Why COVID-19 is so dangerous for the heart

Medical Watch

The list is comprehensive and disturbing. Virtually all of those who succumbed to COVID-19 in Cook County had heart disease or high blood pressure or diabetes. They were in their 50s, 60s, 70s, 80s and 90s. The comorbidities are so common in this country, doctors are concerned.

More than 18 million people ages 20 and older have heart disease. It’s the number one killer in the U.S.  And people with it are 50 percent more likely to die from COVID-19.

Dr. Clyde Yancy is Northwestern Medicine’s Chief of Cardiology.

“The risk for getting the infection might not increase but if you have the infection, and underlying heart disease, the consequence is not only more serious, they can be dire,” he said. “We have to be careful with the original language that suggests, ‘but this was a trivial illness for younger people.’ They can be carriers and can impact their older adult; parents and friends, grandparents. That’s a concern. But particularly if they are the ones who have underlying heart disease, and that includes high blood pressure or diabetes. Once this infection occurs, it could have grave consequences and unfortunately, we’re seeing deaths of people in their 40s and 50s. It’s very chilling.”

To understand the danger of COVID-19, doctors are looking at how it attacks the cells and ultimately grows in the respiratory tract.

COVID-19 gains entry through the nose, eyes or mouth.

The droplets from an infected person who comes within 6 feet of someone else are able to either land on surfaces and be picked up on the hands, or go directly into the face of an unsuspecting person.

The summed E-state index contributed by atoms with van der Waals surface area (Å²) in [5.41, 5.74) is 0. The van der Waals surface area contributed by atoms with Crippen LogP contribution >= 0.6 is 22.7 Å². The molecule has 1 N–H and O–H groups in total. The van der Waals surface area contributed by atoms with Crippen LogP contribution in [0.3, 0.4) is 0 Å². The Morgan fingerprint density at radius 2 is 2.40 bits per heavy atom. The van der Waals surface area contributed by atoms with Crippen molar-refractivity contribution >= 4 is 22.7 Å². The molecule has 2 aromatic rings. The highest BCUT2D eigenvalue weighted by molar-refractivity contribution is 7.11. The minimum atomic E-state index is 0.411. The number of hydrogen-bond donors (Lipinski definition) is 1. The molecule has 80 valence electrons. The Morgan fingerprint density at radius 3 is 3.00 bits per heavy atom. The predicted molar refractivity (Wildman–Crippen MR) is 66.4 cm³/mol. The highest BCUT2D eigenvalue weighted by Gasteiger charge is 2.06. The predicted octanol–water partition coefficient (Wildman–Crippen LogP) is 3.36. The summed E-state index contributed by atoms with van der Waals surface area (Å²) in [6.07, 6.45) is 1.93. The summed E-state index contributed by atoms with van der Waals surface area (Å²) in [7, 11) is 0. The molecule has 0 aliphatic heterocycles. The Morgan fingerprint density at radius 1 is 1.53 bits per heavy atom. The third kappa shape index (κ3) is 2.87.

Alone on a table or door handle, the virus cannot replicate, but it can live for a time waiting to be picked up.

Once the particles are in the body, they attach to cells where they thrive and replicate, beginning in the mucous membranes of the nose and throat.

Spikes, which are so descriptive of cornoavirus, latch on tightly to their new host.

The latest research shows high levels of the virus in the upper respiratory tract first. But as you breathe deeply, the droplets are inhaled into the lungs, where COVID-19 has a special protein that acts like a tentacle binding to cells in the lower respiratory tract. Soon millions of viral particles flood the body.

That`s when the immune system begins to wake up, creating a fever in an attempt to kill the virus. But the immune response also causes inflammation making it even more difficult for people to breathe.

In China, roughly 80 percent of people recovered from this phase of illness.

But for some, as the virus takes up residence in the lungs, new disorders overwhelm the body, infecting the cells that line the air sacs. Pneumonia develops as the lung itself is damaged, not just the upper airway.

How does that differ from the flu? The flu often leads to bacterial pneumonia with one, very dense infection in the lungs.

In the case of COVID-19, the lungs turn grey all over as the infection works from the outer air sacs of the lungs. Fluid, pus and debris build. And patients develop Acute Respiratory Distress Syndrome or ARDS.

There is no cure for ARDS. Ventilators buy time as the body tries to heal but the lack of oxygen and the assault on the body put a tremendous strain on the heart. Many patients develop heart failure. Those with weak hearts to begin with are most at risk.

“If we can practice these important public health measures, we really can help flatten the curve,” Yancy said. “People may tire of hearing this, but I am not going tire of saying it because I think the exposure here is to a very dark consequence.”

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